Of course, consumer behaviours play a part and the easier the solution, the more likely consumers will get behind it. End consumers are becoming increasingly conscious of packaging. So, to be truly circular, we need to take into account the entire lifecycle. Mindset change needs to continue to happen. Consumers need to be clear about what their choices are. To achieve this, we must change our businesses from the inside out, allowing for close collaboration inside and outside of our organisations. Other organisations – such as governments and recycling organisations – will need to be involved in businesses’ efforts, multiplying the impact our investments will have. We must address all aspects of sustainability and, for example, have better recycling, a focus on infrastructure and emphasis on consumer education. To recover, reuse and recycle, the R&D must be in place and dedicated to sustainability. Partnerships are important as we, as other leading global companies realise, cannot do this alone. Collaboration is key when investing in a more sustainable, more Circular, future.

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Securing Information Throughout the Supply Chain – Preventing Supplier Vulnerabilities 

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Securing Information Throughout the Supply Chain – Preventing Supplier Vulnerabilities  2

By Adam Strange, Data Classification Specialist, HelpSystems 

The financial services sector is experiencing extreme disruption coupled with rapid innovation as established institutions strive to become more agile and meet evolving customer demand. At the same time, new market entrants compete fiercely for customers. Increasing operational flexibility, through the deployment of cloud infrastructure or via digital transformation initiatives, is critical for future competitiveness but it has also driven regulatory and security challenges, particularly around working with suppliers.

That said, the benefits of a diverse, interconnected supply chain are compelling: agility, speed, and cost reduction all weigh on the positive side of the equation, prompting financial institutions to pursue close, collaborative relationships with suppliers, often numbering in the hundreds or thousands.

Weakness in the supply chain

On the negative side is the increased cyber threat when enterprises expose their networks to their supply chain. In our modern interconnected digital ecosystems, most financial organisations have many supply chain dependencies and it only takes one of these to have cybersecurity vulnerabilities to bring a business to its knees.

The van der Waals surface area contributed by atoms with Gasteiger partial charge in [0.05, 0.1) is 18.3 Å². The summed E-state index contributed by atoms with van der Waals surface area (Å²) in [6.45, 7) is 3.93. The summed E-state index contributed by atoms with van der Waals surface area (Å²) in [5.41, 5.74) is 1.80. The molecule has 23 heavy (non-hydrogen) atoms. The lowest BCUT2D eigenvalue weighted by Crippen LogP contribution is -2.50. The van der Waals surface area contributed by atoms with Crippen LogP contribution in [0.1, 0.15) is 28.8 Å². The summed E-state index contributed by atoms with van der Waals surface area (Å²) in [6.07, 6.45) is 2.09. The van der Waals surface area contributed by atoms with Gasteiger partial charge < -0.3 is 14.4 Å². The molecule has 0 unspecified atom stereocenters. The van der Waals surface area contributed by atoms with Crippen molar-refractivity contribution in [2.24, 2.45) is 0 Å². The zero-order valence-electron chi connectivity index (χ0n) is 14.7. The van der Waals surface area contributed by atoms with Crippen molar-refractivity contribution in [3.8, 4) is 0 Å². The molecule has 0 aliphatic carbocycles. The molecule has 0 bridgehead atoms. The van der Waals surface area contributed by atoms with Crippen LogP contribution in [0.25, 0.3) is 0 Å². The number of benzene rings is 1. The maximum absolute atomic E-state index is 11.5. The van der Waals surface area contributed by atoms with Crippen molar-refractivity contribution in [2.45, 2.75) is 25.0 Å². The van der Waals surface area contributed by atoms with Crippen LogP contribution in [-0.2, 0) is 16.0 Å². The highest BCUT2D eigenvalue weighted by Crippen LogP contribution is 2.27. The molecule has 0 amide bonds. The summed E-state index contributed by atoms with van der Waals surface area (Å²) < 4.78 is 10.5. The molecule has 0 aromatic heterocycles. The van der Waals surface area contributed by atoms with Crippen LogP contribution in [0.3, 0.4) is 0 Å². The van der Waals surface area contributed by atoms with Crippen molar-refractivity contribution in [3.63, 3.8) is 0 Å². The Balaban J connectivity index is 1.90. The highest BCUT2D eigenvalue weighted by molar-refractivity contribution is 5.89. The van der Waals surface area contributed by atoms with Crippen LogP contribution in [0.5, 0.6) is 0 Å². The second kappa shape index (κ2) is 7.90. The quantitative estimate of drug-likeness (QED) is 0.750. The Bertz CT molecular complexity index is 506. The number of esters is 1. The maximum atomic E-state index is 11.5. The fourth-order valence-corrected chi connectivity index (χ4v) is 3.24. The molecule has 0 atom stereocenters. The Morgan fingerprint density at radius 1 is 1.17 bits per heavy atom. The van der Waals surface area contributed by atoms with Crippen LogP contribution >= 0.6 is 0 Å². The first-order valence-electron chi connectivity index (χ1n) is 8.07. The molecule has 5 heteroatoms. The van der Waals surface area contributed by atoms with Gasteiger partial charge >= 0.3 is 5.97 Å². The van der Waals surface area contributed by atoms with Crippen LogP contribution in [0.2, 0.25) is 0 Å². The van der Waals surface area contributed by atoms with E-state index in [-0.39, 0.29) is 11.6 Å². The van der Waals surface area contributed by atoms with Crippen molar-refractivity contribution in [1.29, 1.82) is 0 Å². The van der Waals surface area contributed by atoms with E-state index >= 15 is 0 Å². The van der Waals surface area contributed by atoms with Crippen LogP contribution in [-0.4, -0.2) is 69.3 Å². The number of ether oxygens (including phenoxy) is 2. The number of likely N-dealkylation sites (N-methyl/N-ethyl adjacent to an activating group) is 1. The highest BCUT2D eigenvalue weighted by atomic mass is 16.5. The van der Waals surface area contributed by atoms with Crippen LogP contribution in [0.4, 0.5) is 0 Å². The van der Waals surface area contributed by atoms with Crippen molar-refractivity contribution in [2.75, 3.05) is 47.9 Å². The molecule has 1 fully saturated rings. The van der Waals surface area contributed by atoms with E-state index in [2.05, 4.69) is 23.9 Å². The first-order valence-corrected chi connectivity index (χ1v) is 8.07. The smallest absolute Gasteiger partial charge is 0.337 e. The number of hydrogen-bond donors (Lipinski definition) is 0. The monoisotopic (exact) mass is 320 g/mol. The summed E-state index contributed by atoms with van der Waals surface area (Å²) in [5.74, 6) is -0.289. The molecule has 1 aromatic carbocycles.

As a result, breaches originating in third parties are common and costly – a Ponemon Institute/IBM study found that breaches being caused by a third party was the top factor that amplified the cost of a breach, adding an average of $370,000 to the breach cost.

Concern around the supply chain was also evidenced in a recent report we have just issued, whereby we interviewed 250 CISOs and CIOs from financial institutions about the cybersecurity challenges they face and nearly half (46%) said that cybersecurity weaknesses in the supply chain had the biggest potential to cause the most damage in the next 12 months.

But sharing information with suppliers is essential for the supply chain to function. Most financial services organisations go to great lengths to secure intellectual property, personally identifiable information (PII) and other sensitive data internally, yet when this information is shared across the supply chain, does it get the same robust attention?

Further amplified by COVID-19

Financial service organisations have always been a key target for cyber attacks.  Our research showed that since COVID-19 hit, the risk has elevated further, with 45% of the respondents seeing increased cybersecurity attacks during this period. Likewise, hackers are rejecting frontal assaults on well-defended walls in favour of infiltrating networks via vulnerabilities in suppliers.